A parent or other family member may be the first to notice a baby’s “weird head shape,” or a pediatrician may point out that an infant has an abnormally shaped head. Parents may notice some of the other symptoms of craniosynostosis. In many cases, a misshapen head is the result of a baby’s spending a lot of time on his or her back – that kind of “flat head” is called deformational plagiocephaly and typically resolves itself over time, but craniosynostosis usually does not.
The actual diagnosis is based primarily on physical exam. CT scans, MRI, ultrasound and/or X-ray imaging are usually not necessary, but they may be used to confirm a diagnosis.
An infant or child with craniosynostosis should be evaluated by an expert craniofacial team consisting of a pediatric neurosurgeon and a craniofacial plastic surgeon. These experts will determine if treatment is necessary, and if it is they will recommend the best treatment plan. (See Doctors Who Treat Craniosynostosis.)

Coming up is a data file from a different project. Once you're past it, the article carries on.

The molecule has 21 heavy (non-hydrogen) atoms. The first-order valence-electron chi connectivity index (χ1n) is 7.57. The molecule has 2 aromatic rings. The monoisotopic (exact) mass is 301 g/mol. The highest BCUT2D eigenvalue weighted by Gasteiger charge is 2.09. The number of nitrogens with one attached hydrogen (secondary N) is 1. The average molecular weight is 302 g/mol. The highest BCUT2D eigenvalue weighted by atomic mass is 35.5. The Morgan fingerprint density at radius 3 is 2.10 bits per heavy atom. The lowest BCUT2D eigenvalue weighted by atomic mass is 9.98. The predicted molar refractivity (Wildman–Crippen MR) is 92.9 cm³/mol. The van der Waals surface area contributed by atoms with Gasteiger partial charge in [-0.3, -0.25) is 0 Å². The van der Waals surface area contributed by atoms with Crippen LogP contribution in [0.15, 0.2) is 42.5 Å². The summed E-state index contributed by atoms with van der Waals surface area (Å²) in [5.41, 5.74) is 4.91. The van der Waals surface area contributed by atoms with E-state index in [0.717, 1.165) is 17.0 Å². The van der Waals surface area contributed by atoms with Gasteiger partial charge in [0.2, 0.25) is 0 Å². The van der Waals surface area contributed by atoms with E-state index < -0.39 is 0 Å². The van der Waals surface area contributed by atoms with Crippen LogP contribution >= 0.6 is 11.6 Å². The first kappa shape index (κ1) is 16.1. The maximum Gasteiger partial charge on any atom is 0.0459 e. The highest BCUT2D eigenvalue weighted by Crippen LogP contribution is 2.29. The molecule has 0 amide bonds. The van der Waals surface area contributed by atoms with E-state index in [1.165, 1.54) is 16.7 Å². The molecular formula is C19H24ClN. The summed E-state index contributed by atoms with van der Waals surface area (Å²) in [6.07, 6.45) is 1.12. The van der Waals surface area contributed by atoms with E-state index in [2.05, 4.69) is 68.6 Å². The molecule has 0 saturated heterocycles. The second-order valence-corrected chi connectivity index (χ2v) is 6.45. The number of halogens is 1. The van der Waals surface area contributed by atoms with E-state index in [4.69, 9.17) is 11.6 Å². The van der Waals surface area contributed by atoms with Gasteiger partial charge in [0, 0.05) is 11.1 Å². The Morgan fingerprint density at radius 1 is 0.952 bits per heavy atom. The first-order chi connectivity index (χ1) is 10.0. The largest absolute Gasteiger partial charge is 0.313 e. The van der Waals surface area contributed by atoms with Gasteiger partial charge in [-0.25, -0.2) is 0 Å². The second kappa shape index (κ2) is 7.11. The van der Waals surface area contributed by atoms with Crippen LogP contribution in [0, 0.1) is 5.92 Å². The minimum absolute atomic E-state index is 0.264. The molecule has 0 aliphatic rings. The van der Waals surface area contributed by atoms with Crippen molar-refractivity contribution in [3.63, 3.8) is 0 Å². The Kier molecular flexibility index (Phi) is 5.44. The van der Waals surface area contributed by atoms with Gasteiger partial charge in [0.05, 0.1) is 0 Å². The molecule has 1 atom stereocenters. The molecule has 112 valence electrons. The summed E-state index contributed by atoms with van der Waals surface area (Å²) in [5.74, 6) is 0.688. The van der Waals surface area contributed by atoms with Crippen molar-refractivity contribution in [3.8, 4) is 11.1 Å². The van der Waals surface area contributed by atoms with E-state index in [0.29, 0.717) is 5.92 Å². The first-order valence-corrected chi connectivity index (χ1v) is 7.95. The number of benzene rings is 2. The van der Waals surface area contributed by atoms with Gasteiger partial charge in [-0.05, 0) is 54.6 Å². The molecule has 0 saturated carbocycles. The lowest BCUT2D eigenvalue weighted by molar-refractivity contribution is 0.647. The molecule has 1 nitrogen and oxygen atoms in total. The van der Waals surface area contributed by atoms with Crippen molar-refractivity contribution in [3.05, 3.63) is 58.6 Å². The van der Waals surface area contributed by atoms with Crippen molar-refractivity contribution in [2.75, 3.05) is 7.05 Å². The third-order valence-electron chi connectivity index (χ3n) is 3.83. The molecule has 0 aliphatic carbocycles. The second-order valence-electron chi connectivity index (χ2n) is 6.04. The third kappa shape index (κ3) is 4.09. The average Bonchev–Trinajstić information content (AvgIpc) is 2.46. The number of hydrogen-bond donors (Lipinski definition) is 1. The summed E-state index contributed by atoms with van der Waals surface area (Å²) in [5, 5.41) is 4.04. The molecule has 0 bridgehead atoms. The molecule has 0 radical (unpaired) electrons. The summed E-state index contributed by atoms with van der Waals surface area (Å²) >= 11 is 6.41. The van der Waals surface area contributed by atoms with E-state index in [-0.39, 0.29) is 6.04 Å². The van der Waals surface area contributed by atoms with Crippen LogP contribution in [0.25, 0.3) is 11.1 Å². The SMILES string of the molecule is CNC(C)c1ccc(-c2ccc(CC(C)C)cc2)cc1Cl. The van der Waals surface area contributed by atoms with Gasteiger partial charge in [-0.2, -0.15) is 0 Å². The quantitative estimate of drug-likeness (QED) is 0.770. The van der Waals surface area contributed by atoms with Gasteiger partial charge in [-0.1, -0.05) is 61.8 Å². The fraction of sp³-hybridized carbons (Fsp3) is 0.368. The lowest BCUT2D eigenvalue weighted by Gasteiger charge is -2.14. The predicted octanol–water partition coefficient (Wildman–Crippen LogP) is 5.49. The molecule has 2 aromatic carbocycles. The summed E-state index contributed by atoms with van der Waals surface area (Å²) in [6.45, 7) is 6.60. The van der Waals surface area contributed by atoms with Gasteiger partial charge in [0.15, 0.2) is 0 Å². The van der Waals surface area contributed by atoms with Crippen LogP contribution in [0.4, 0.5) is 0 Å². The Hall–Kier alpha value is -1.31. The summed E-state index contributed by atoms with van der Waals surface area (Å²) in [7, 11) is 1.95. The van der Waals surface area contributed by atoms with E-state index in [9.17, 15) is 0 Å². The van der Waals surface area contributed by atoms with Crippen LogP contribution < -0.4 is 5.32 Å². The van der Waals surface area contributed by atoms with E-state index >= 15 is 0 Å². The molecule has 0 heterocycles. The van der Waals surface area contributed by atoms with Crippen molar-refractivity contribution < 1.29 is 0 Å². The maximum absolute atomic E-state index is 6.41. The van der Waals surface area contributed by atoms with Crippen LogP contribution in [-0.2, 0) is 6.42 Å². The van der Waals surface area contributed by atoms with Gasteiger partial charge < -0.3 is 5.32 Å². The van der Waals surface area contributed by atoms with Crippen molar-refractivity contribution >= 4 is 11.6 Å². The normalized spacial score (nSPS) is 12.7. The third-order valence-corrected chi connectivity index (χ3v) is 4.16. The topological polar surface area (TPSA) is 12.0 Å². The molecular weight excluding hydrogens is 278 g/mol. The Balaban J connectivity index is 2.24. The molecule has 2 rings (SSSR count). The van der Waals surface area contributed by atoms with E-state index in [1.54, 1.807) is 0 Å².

Surgery is the only effective form of correcting craniosynostosis. The surgical approach depends on which suture is involved; some newer, minimally invasive endoscopic correction can be performed in children under 4 months of age, with follow-up use of a helmet to help in reshaping the head. (See Surgery for Craniosynostosis.)
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- Victor and Tara Menezes Clinical Scholar in Neuroscience
- Associate Professor of Neurological Surgery in Pediatrics
- Vice Chairman, Neurological Surgery
- Director, Pediatric Neurological Surgery
Reviewed by: Caitlin Hoffman, M.D.
Last reviewed/last updated: June 2023